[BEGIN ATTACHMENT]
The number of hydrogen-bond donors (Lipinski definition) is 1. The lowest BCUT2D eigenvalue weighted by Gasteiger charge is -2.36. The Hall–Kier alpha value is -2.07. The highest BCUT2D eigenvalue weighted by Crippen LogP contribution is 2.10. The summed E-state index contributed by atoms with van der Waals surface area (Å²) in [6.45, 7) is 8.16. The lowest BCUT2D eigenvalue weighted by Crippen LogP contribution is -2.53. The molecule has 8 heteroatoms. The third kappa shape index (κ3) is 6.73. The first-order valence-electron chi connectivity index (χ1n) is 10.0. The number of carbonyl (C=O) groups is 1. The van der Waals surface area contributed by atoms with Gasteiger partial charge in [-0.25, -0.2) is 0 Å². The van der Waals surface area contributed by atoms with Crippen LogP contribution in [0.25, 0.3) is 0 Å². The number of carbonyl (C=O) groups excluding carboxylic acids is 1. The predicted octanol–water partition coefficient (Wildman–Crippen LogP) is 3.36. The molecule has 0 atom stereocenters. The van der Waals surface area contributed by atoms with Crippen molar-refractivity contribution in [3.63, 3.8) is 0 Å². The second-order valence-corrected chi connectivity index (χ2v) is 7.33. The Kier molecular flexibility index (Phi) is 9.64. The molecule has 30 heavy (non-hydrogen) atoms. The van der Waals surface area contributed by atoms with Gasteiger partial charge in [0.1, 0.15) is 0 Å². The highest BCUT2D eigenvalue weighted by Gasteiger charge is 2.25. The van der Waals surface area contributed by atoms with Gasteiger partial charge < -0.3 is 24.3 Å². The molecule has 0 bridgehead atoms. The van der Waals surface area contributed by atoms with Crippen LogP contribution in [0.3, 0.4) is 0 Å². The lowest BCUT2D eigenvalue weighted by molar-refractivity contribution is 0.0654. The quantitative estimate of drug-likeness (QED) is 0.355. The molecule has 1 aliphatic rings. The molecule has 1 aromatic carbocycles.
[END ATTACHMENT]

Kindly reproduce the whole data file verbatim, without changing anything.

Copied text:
The number of hydrogen-bond donors (Lipinski definition) is 1. The lowest BCUT2D eigenvalue weighted by Gasteiger charge is -2.36. The Hall–Kier alpha value is -2.07. The highest BCUT2D eigenvalue weighted by Crippen LogP contribution is 2.10. The summed E-state index contributed by atoms with van der Waals surface area (Å²) in [6.45, 7) is 8.16. The lowest BCUT2D eigenvalue weighted by Crippen LogP contribution is -2.53. The molecule has 8 heteroatoms. The third kappa shape index (κ3) is 6.73. The first-order valence-electron chi connectivity index (χ1n) is 10.0. The number of carbonyl (C=O) groups is 1. The van der Waals surface area contributed by atoms with Gasteiger partial charge in [-0.25, -0.2) is 0 Å². The van der Waals surface area contributed by atoms with Crippen LogP contribution in [0.25, 0.3) is 0 Å². The number of carbonyl (C=O) groups excluding carboxylic acids is 1. The predicted octanol–water partition coefficient (Wildman–Crippen LogP) is 3.36. The molecule has 0 atom stereocenters. The van der Waals surface area contributed by atoms with Crippen molar-refractivity contribution in [3.63, 3.8) is 0 Å². The second-order valence-corrected chi connectivity index (χ2v) is 7.33. The Kier molecular flexibility index (Phi) is 9.64. The molecule has 30 heavy (non-hydrogen) atoms. The van der Waals surface area contributed by atoms with Gasteiger partial charge in [0.1, 0.15) is 0 Å². The highest BCUT2D eigenvalue weighted by Gasteiger charge is 2.25. The van der Waals surface area contributed by atoms with Gasteiger partial charge < -0.3 is 24.3 Å². The molecule has 0 bridgehead atoms. The van der Waals surface area contributed by atoms with Crippen LogP contribution in [0.3, 0.4) is 0 Å². The lowest BCUT2D eigenvalue weighted by molar-refractivity contribution is 0.0654. The quantitative estimate of drug-likeness (QED) is 0.355. The molecule has 1 aliphatic rings. The molecule has 1 aromatic carbocycles.